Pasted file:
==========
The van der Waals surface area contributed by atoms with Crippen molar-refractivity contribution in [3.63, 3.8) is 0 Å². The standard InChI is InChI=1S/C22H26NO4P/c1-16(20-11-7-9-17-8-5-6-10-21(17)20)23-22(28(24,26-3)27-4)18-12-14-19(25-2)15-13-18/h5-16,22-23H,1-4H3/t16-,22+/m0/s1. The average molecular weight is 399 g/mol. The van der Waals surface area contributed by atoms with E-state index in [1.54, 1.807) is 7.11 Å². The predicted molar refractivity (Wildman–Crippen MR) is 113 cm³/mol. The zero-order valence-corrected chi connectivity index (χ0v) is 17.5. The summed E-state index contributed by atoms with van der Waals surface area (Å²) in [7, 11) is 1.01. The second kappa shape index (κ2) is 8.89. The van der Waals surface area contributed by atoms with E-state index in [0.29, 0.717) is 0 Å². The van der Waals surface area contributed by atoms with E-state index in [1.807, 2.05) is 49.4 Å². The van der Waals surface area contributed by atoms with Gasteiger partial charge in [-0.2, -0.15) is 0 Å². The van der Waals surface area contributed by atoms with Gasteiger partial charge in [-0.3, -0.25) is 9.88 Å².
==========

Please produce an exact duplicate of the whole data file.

The van der Waals surface area contributed by atoms with Crippen molar-refractivity contribution in [3.63, 3.8) is 0 Å². The standard InChI is InChI=1S/C22H26NO4P/c1-16(20-11-7-9-17-8-5-6-10-21(17)20)23-22(28(24,26-3)27-4)18-12-14-19(25-2)15-13-18/h5-16,22-23H,1-4H3/t16-,22+/m0/s1. The average molecular weight is 399 g/mol. The van der Waals surface area contributed by atoms with E-state index in [1.54, 1.807) is 7.11 Å². The predicted molar refractivity (Wildman–Crippen MR) is 113 cm³/mol. The zero-order valence-corrected chi connectivity index (χ0v) is 17.5. The summed E-state index contributed by atoms with van der Waals surface area (Å²) in [7, 11) is 1.01. The second kappa shape index (κ2) is 8.89. The van der Waals surface area contributed by atoms with E-state index in [0.29, 0.717) is 0 Å². The van der Waals surface area contributed by atoms with E-state index in [1.807, 2.05) is 49.4 Å². The van der Waals surface area contributed by atoms with Gasteiger partial charge in [-0.2, -0.15) is 0 Å². The van der Waals surface area contributed by atoms with Gasteiger partial charge in [-0.3, -0.25) is 9.88 Å².